I have truly been rewarded for sitting at my home desk this Sunday afternoon working on the end of year report for 4th day consecutively. The view from my desk faces north, is a heavily wooded area, across from my front yard.

A fast movement caught my eye, to my surprise it’s a large beautiful greyish white body with the longest tail and black face, what I assumed a squirrel. It hopped, ran, stopped, and jumped slightly in jerky movements. You know how squirrels move, like an old silent movie where each screen advances, starting, stopping – not a smooth flow. In the nano of a second from when I looked up to see (him or her), my mind was saying “get the camera, where is it, in the kitchen charging.”

I was afraid if I ran to get camera, I would miss the little parade. So, I stayed seated and enjoyed (him or her) making its way across the yard. It moved briskly into the tall pasture grass just at edge of woods across the road and disappeared into the woods. The sighting was all of two maybe three minutes, for sure not risking chance to run for the camera, was my best decision.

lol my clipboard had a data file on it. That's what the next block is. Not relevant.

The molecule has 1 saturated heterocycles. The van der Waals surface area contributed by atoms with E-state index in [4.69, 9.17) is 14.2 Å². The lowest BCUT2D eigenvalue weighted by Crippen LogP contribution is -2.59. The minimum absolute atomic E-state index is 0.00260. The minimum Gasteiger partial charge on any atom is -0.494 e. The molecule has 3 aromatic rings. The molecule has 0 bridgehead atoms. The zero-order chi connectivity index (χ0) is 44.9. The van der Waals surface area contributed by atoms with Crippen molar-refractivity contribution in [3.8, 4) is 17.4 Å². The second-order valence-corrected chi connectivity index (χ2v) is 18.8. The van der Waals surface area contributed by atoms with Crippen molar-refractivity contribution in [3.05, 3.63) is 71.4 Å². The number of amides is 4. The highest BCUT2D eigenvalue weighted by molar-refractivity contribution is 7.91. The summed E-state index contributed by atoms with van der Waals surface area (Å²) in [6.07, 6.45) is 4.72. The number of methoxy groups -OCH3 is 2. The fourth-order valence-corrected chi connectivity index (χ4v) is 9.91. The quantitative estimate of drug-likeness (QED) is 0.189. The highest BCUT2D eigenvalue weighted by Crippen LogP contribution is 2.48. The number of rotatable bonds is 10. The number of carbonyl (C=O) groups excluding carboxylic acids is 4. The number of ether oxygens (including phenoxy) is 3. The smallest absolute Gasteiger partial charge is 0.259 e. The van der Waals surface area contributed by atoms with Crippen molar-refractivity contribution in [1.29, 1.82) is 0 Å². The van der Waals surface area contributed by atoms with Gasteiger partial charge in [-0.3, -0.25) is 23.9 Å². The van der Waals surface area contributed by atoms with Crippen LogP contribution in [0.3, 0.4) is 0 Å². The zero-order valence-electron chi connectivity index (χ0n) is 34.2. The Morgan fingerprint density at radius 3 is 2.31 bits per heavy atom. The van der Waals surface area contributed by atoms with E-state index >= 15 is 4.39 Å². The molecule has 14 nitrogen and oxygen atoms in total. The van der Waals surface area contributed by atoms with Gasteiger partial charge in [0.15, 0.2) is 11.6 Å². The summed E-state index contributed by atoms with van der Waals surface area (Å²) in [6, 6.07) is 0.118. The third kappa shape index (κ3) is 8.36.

A Tie for Most Beautiful Creature I’ve Seen

Photo by Janice Carriger

I do so want to have my own photograph for future presentations on wildlife and proof I saw one. I’ll for sure keep my eyes peered more closely from now on. I have always said the Painted Bunting was the most beautiful thing I’ve ever seen, but today, I admit, the Sherman Fox squirrel is tied for ‘that most beautiful category’.

The distinct black head, large silvery body, and long tail makes them easy to identify. The mammal can weight up to 3 lbs. living in its natural habitat around long leaf and sand pine forest. Their favorite are pine seeds but eat other nuts and fruit as well. It’s native to South Georgia and North Florida and luckily has been remove from the ‘species of special concern’ list, because of their comeback in population since hurricane Michael destroyed much of their habitats. Thank you, (Mr. or Ms.) Sherman Fox squirrel for making my day.

by Lisa Strange

Source: UF/IFAS Pest Alert

Note: All images and contents are the property of UF/IFAS.


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